ANZAC DAY 2012
I invite you to read my special tribute poem Anzac Cove (click here)
Lest we forget.
Today is ANZAC Day, a very special day on the calendar in both Australia and New Zealand. On this day we remember our war heroes, those who served – and continue to serve – our country on the battlefields of the world.
I wrote a special tribute to the ANZACs a few years ago. It can be read here: Poem: Anzac Cove.
The words of this poem have been set to music by New Zealand composer Andrew Baldwin and the song is being performed as a part of the ANZAC Day celebrations in Ypres, Belgium.
We will remember them.
And then –
Young hearts and heads adventure filled
Were drawn to other lands by those
Whose fear, concern or hatred fueled
Through actions – bold, aggressive foes.
On ships they came upon that shore
With brave anticipation high.
A storm of lead hit to the core
And took young men without a sigh.
That stain of blood spread o’er the beach
As brave young lives cut short and lost
So far from home, in senseless reach
For peace – elusive, at what cost?
And now –
At Anzac Cove, a company
Of young Australians out to seek
And fashion their own destiny –
A solemn, silent, vigil keep.
(C) 2008 Trevor W. Hampel. All rights reserved.
The people of Australia and New Zealand celebrate their war heroes on this day, April 25th. The date commemorates the landing of our soldiers at Gallipoli in Turkey during World War I. It is now known as Anzac Cove. Tens of thousands of pilgrims – many of them young people – gather for the dawn service there every year. It has become a sacred, significant and moving ceremony for those who make the journey. The dawn service is also a feature of celebrations throughout both nations, together with marches through towns and cities everywhere.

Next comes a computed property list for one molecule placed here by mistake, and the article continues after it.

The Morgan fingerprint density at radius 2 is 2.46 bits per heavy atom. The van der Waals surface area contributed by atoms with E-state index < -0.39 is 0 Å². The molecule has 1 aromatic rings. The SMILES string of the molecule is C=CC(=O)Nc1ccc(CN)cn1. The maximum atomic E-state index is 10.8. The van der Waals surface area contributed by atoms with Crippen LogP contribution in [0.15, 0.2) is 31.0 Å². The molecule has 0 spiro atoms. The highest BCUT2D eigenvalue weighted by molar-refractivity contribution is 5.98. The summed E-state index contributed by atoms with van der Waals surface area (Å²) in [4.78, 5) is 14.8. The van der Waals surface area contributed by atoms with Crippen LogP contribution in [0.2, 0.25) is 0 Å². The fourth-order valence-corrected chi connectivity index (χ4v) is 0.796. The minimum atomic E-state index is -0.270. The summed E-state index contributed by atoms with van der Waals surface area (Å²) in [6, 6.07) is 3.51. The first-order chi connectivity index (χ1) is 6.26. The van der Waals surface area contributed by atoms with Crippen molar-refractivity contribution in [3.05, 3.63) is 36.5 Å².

Note: this poem was originally posted on ANZAC Day 2008. I am republishing it on ANZAC Day 2009.
LEST WE FORGET.
On April 25th Australians and New Zealanders all over the world celebrate ANZAC Day. This is a very special day on the calendar of both nations.
ANZAC is an acronym for Australian and New Zealand Army Corps. It is regarded by many in Australia as the day our nation took its place on the world stage. Soldiers from both countries landed on the beach of what was later called Anzac Cove at Gallipoli in Turkey on 25th April, 1915. It was at a terrible cost; many thousands of soldiers on both sides died in a protracted battle lasting many months.
ANZAC Day is celebrated throughout Australia and New Zealand and in many other parts of the world to commemorate this special event. Most communities – from small townships through the largest cities – hold Dawn Services to remember the fallen soldiers. Parades are a feature of our larger cities. As the soldiers who survived pass away with the passage of time, their places are proudly taken by their children and grandchildren, most wearing their badges and decorations with great respect and pride.
In the early 1980s the numbers observing this great event in our history dwindled as the numbers of survivors declined. In the last decade however, this trend has been reversed. As the last of the survivors of the attack in Gallipoli died several years ago, many of the younger generation – those in their twenties and thirties – suddenly realised the passing of history. Every year since the parades and observances have seen ever increasing numbers of participants, all eager to remember this significant turning point in our history. Of particular interest is the increasing number of people – again, mostly younger people – who make the long pilgrimage to Gallipoli itself. The emotionally moving Dawn Service on ANZAC Day is often attended by over twenty thousand people.
For more information click here.